August 9 – New York Times (Erin Griffith): “On a recent Wednesday evening, 60 people gathered in a virtual conference room to discuss start-up investments. Among them were a professional poker player from Arizona, an allergist in California and a kombucha maker from Tennessee. All were members of Angel Squad, a six-month $2,500 program that aims to help people break into the clubby world of venture capital as individual investors, known as ‘angels.’ The group listened as Eric Bahn, the instructor, rattled off anecdotes and advice from the front lines of start-up investing. ‘The most important question when you are an early stage investor is: What happens if things go right?’ he said… Caroline Howard, 29, one of the founders of Walker Brothers Beverage… said the class taught her how to better evaluate deals. ‘I think it’s so fun to see companies when they’re so young and have a germ of an idea and back them,’ she said.”

August 9 – Bloomberg (Melissa Karsh and Sonali Basak): “Silver Lake, known for its focus on technology deals, is in preliminary discussions with investors for a new flagship private-equity fund that may raise at least $20 billion, according to people familiar with the matter. The firm… amassed $20 billion for its sixth flagship fund in January — its largest to date. Silver Lake has not yet solidified the target amount for what would be its seventh flagship pool, but it has raised the prospect with investors of reaching another record…”

Market Instability Watch:

August 8 – Financial Times (Colby Smith, Kate Duguid and Ortenca Aliaj and Laurence Fletcher): “Losses for hedge funds betting big on the so-called reflation trade piled up in July, exacerbated by a dizzying rally in US government debt this summer that pushed Treasury yields to multi-month lows. Graham Capital Management, Rokos Capital Management and Brevan Howard were among the funds hit, with Graham losing about 4.5% in its $2.6bn Absolute Return fund in July… Rokos lost 3.8% last month, while Brevan Howard lost 3.9% in a $1.2bn portfolio… The soured trades hinged on a view that higher growth and inflationary pressures from America’s emergence from the coronavirus pandemic would weigh heavily on longer-dated Treasury bonds, whose fixed payments erode in value over time in prolonged periods of rising consumer prices.”

August 10 – Bloomberg (Stephen Spratt): “Treasury yields’ journey back to peaks last seen before the pandemic hit the U.S. could get an added boost if they hit a level that would trigger hedging flows in the $7 trillion mortgage-backed bond market, Morgan Stanley strategists say. They expect 10-year yields to rise to 1.80% by year-end… That view is driven partly by convexity hedging, a phenomenon where Americans sell bonds to compensate for lost interest in refinancing their old mortgages as a result of higher yields.”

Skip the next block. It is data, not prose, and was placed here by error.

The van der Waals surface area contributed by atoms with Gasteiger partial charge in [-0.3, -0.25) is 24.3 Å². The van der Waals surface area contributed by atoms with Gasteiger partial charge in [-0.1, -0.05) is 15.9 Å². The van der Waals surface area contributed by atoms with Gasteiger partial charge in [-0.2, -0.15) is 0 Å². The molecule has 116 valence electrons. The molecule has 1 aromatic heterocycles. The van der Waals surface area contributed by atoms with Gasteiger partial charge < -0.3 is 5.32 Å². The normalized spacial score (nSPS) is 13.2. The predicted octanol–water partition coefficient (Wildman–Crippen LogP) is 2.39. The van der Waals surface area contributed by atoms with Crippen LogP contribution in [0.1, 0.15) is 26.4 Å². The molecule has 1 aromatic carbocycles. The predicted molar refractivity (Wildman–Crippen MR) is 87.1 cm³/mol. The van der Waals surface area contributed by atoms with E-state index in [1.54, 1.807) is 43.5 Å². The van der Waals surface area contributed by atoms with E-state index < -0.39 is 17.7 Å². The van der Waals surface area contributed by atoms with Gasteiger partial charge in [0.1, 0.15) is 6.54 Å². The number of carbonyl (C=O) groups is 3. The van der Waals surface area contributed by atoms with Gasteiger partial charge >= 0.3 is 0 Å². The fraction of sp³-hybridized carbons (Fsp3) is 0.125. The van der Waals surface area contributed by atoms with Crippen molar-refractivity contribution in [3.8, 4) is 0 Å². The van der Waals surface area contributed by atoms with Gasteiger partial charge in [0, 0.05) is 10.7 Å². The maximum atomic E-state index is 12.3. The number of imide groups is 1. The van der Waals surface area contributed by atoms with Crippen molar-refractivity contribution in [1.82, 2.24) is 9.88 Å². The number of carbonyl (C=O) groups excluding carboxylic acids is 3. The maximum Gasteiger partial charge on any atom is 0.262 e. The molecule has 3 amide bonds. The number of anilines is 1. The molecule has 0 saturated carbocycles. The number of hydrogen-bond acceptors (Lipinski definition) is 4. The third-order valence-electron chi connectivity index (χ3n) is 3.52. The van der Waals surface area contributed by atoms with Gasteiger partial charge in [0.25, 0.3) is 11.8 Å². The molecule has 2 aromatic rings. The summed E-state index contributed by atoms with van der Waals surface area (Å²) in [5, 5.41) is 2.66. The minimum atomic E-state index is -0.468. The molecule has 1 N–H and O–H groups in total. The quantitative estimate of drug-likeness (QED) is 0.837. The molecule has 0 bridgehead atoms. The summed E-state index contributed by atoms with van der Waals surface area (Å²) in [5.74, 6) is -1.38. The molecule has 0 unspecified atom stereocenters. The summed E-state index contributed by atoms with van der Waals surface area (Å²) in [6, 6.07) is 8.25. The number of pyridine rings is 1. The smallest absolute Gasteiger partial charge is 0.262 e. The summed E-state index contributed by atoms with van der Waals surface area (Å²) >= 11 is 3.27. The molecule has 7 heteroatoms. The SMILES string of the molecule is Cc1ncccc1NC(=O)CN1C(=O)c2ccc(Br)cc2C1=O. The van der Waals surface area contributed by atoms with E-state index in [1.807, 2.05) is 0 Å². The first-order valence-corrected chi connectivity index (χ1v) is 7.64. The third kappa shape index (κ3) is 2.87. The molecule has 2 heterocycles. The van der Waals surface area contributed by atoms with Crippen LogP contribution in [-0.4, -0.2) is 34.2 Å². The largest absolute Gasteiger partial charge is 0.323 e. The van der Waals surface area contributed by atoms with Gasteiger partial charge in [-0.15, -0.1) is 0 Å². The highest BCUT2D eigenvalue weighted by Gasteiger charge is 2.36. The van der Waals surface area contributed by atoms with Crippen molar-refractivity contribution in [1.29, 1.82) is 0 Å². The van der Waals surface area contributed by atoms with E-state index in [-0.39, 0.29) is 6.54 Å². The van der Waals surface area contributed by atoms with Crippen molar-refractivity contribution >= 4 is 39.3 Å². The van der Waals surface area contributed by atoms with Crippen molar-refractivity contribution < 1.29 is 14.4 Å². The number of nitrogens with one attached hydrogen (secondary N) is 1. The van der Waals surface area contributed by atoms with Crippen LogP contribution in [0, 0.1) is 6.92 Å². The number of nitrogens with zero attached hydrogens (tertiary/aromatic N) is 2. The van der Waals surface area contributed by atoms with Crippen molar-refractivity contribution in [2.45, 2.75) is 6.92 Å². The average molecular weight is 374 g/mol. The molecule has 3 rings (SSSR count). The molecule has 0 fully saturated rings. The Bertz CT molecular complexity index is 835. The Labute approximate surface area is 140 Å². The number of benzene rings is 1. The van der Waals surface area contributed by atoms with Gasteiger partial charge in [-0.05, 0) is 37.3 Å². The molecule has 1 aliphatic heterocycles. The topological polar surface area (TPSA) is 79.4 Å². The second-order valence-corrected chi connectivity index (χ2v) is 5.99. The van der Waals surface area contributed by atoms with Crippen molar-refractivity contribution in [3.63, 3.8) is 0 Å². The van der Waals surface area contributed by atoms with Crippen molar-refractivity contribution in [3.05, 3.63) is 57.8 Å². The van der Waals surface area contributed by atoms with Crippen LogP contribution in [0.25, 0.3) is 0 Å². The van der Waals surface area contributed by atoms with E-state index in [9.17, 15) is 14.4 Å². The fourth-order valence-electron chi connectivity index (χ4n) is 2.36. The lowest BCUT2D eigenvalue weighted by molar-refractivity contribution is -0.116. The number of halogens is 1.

August 10 – Financial Times (Joe Rennison): “Investors have backed away from the debt of some of the most Covid-afflicted US companies, after re-evaluating the pace of the reopening of the American economy in light of the spread of the Delta variant of the coronavirus. Bonds issued by cruise companies, cinema operators and retailers all fell in price last week, as more businesses delayed plans to return workers to offices due to the Delta escalation…”

August 8 – Wall Street Journal (Julia-Ambra Verlaine): “An unusual surge of short-term lending by cash-rich companies is raising concerns on Wall Street that a period of unrest may lie ahead. Investors such as money-market funds and banks are parking over $1 trillion in spare cash overnight at the Federal Reserve. That is the most on record since the Fed opened its facility for these reverse repurchase agreements in 2013. The scale of the moves has some analysts warning that the markets for short-term funding are vulnerable to disruption.”

August 11 – Bloomberg (Lu Wang): “A measure of U.S. financial liquidity whose declines foreshadowed two of the decade’s worst equity routs is flashing alarms even before the Federal Reserve embarks on its planned winding down of asset purchases. The signal is obscure, but has sent meaningful signs in the past. Roughly speaking, it’s the gap between the rates of growth in money supply and gross domestic product, an indicator known to eco-geeks as Marshallian K. It just turned negative for the first time since 2018, meaning GDP is rising faster than the government’s M2 account. The shortfall comes from an expanding economy that’s quickly depleting the nation’s available money. The deficit could become a problem for markets at a time when excess liquidity is seen as underpinning rallies in everything from Bitcoin to meme stocks.”

Inflation Watch: